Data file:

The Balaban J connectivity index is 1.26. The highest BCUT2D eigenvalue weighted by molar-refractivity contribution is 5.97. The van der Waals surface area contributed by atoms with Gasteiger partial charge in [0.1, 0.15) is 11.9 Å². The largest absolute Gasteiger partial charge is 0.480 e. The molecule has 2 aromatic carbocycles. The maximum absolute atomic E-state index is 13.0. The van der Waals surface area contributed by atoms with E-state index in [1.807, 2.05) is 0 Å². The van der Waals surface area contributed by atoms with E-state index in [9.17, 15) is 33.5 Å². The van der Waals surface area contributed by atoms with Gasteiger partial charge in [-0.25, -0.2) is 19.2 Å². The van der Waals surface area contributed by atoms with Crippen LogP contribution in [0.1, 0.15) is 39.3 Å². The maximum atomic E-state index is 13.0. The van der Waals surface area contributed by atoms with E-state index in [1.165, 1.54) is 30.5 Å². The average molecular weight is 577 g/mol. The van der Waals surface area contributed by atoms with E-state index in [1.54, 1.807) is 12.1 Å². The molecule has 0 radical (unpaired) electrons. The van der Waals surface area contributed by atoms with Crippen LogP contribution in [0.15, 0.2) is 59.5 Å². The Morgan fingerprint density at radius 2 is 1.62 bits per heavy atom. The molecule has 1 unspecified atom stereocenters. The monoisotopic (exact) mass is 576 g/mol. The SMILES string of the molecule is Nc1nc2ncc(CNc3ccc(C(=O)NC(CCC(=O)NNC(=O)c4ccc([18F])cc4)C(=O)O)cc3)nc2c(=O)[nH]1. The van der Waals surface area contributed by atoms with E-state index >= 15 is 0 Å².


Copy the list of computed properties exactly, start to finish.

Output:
The Balaban J connectivity index is 1.26. The highest BCUT2D eigenvalue weighted by molar-refractivity contribution is 5.97. The van der Waals surface area contributed by atoms with Gasteiger partial charge in [0.1, 0.15) is 11.9 Å². The largest absolute Gasteiger partial charge is 0.480 e. The molecule has 2 aromatic carbocycles. The maximum absolute atomic E-state index is 13.0. The van der Waals surface area contributed by atoms with E-state index in [1.807, 2.05) is 0 Å². The van der Waals surface area contributed by atoms with E-state index in [9.17, 15) is 33.5 Å². The van der Waals surface area contributed by atoms with Gasteiger partial charge in [-0.25, -0.2) is 19.2 Å². The van der Waals surface area contributed by atoms with Crippen LogP contribution in [0.1, 0.15) is 39.3 Å². The maximum atomic E-state index is 13.0. The van der Waals surface area contributed by atoms with E-state index in [1.165, 1.54) is 30.5 Å². The average molecular weight is 577 g/mol. The van der Waals surface area contributed by atoms with E-state index in [1.54, 1.807) is 12.1 Å². The molecule has 0 radical (unpaired) electrons. The van der Waals surface area contributed by atoms with Crippen LogP contribution in [0.15, 0.2) is 59.5 Å². The Morgan fingerprint density at radius 2 is 1.62 bits per heavy atom. The molecule has 1 unspecified atom stereocenters. The monoisotopic (exact) mass is 576 g/mol. The SMILES string of the molecule is Nc1nc2ncc(CNc3ccc(C(=O)NC(CCC(=O)NNC(=O)c4ccc([18F])cc4)C(=O)O)cc3)nc2c(=O)[nH]1. The van der Waals surface area contributed by atoms with E-state index >= 15 is 0 Å².